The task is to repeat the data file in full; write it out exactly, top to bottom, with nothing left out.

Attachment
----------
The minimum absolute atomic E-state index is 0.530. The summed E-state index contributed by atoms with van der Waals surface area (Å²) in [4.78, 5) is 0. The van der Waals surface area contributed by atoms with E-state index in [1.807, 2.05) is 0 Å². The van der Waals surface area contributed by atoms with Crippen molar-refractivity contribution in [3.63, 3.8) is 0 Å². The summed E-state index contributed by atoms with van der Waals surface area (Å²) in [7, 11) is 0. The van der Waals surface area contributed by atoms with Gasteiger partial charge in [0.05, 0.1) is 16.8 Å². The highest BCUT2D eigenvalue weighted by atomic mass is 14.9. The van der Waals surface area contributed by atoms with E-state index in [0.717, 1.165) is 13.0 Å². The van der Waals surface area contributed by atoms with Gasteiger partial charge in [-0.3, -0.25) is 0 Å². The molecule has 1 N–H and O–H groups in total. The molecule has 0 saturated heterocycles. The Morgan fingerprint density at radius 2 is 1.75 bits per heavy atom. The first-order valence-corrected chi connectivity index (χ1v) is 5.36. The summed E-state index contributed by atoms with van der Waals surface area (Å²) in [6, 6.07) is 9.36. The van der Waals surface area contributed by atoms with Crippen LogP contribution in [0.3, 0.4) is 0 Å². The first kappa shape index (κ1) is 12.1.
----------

The minimum absolute atomic E-state index is 0.530. The summed E-state index contributed by atoms with van der Waals surface area (Å²) in [4.78, 5) is 0. The van der Waals surface area contributed by atoms with E-state index in [1.807, 2.05) is 0 Å². The van der Waals surface area contributed by atoms with Crippen molar-refractivity contribution in [3.63, 3.8) is 0 Å². The summed E-state index contributed by atoms with van der Waals surface area (Å²) in [7, 11) is 0. The van der Waals surface area contributed by atoms with Gasteiger partial charge in [0.05, 0.1) is 16.8 Å². The highest BCUT2D eigenvalue weighted by atomic mass is 14.9. The van der Waals surface area contributed by atoms with E-state index in [0.717, 1.165) is 13.0 Å². The van der Waals surface area contributed by atoms with Gasteiger partial charge in [-0.3, -0.25) is 0 Å². The molecule has 1 N–H and O–H groups in total. The molecule has 0 saturated heterocycles. The Morgan fingerprint density at radius 2 is 1.75 bits per heavy atom. The first-order valence-corrected chi connectivity index (χ1v) is 5.36. The summed E-state index contributed by atoms with van der Waals surface area (Å²) in [6, 6.07) is 9.36. The van der Waals surface area contributed by atoms with Crippen LogP contribution in [0.3, 0.4) is 0 Å². The first kappa shape index (κ1) is 12.1.